Read more »

Comcast CEO Defends Data Caps

Brian Roberts

Comcast CEO Brian Roberts.

Comcast CEO Brian Roberts defended the company’s use of data overage charges while speaking at the Business Insider conference this week in New York.

Comcast is rolling out a trial program to add new fees for Internet subscribers who exceed 300 GB of data per month. The fee will be $10 for every 50 GB in data that’s over the threshold. Or they can pay $30 per month to get unlimited Internet service with no data caps. Read more »

Comcast’s 2-Gig Internet Costs Up to $299 Per Month

(alphaspirit/Shutterstock)

(alphaspirit/Shutterstock)

After Comcast released its super-fast, fiber-based Internet service in several markets, people in Philadelphia were undoubtedly excited. Internet at a speed of 2n gigabits per second (Gbps)? Yes please. Comcast calls it the fastest residential Internet you can buy. Read more »

Comcast to Increase Internet Speeds

(Gil C / Shutterstock)

(Gil C / Shutterstock)

Comcast is increasing Internet speeds for many customers in the Northeastern United States — although Philly still has to wait a while for the ultra-fast 2-gigabit-per-second service that has debuted in select markets.

The cable and Internet giant said it’s Blast! tier of customers will go from 105 megabits per second (Mbps) to 150 Mbps. It’s also introducing a Performance Pro speed tier that will bump many triple-play customers from 25 Mbps to 75 Mbps. Read more »

These Are the 20 Stupidest Computer Passwords

You know you ought to change the passwords you use online more often. You hear about it, you read about it, you even know that lady in accounting who got hacked and is still trying to straighten out her finances six months later. But your passwords are like your slippers — cozy and comfortable. It’s so hard to remember the passwords you already have. You just can’t face the prospect of changing them again. Right?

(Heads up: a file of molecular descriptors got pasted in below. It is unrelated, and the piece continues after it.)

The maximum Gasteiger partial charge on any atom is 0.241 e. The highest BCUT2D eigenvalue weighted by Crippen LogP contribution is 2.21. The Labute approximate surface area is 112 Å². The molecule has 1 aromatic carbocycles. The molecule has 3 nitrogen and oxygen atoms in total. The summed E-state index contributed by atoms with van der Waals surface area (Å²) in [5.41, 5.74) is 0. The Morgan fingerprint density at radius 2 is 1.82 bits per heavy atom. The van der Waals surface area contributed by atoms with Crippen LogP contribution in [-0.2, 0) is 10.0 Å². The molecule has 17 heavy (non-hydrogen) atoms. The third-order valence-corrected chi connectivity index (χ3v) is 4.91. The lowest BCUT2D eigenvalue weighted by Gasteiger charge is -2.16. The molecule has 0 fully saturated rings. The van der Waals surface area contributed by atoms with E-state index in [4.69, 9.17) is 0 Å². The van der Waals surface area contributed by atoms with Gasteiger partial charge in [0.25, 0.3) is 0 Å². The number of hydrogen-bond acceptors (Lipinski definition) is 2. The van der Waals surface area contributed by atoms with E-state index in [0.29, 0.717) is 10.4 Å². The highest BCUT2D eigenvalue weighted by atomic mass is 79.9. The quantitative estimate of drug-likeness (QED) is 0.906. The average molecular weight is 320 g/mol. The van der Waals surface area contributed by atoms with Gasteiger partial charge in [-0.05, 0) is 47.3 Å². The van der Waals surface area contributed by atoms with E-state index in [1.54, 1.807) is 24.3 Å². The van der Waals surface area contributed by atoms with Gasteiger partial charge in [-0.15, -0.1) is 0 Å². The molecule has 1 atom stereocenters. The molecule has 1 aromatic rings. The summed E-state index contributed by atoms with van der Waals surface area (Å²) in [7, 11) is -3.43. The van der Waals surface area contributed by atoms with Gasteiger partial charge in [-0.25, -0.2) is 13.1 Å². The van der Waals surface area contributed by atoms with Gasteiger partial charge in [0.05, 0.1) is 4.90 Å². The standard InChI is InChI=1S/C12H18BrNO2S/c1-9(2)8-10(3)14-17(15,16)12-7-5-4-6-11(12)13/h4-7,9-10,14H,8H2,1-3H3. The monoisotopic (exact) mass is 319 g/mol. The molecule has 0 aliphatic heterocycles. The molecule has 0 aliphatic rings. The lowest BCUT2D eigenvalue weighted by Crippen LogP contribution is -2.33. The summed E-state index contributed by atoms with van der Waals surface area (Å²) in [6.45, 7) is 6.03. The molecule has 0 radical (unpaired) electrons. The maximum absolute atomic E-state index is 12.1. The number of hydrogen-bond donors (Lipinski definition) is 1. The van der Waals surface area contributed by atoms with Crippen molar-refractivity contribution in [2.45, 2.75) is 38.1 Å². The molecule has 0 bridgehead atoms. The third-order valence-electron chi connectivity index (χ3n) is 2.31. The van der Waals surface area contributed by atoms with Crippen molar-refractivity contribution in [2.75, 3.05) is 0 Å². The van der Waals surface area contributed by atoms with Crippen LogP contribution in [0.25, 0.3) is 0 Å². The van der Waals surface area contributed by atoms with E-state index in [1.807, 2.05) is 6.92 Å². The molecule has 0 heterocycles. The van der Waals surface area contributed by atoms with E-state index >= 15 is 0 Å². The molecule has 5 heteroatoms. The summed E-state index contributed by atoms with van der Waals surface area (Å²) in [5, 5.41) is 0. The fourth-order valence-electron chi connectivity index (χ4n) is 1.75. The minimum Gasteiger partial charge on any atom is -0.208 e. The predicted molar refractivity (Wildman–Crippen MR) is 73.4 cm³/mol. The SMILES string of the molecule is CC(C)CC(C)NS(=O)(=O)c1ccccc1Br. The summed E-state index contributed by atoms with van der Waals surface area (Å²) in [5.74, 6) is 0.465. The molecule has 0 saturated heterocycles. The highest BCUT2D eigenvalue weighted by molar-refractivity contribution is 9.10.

Well, good news. We’re not here to try to get you to change your computer passwords. We already tried that, and besides, the Wall Street Journal just tried it, too, in an article by Punam A. Keller, a professor at Dartmouth’s school of business. Well, actually, her article was on how businesses can encourage password-changing amongst their clientele. But even Keller admits she hasn’t changed her password — she uses the same one for her computer, iTunes, PayPal, and lots of online shopping sites — in three years.

Doesn’t that make you feel better — knowing that an Ivy League professor who’s getting paid to tell companies how to get their customers to change their passwords doesn’t change her password? That’s the business we’re in today, my friend — making you feel good about yourself.  Read more »

Study Links Craigslist Personal Ads to Increase in New HIV Cases

Shutterstock.com

Shutterstock.com

A new University of Minnesota study that was published in MIS Quarterly links the introduction of Craigslist personal ads to a “15.9 percent increase in reported HIV cases. When mapped at the national level, more than 6,000 HIV cases annually and treatment costs estimated between $62 million and $65.3 million can be linked to the popular website, the authors state.” More from hivplusmag.com:

Read more »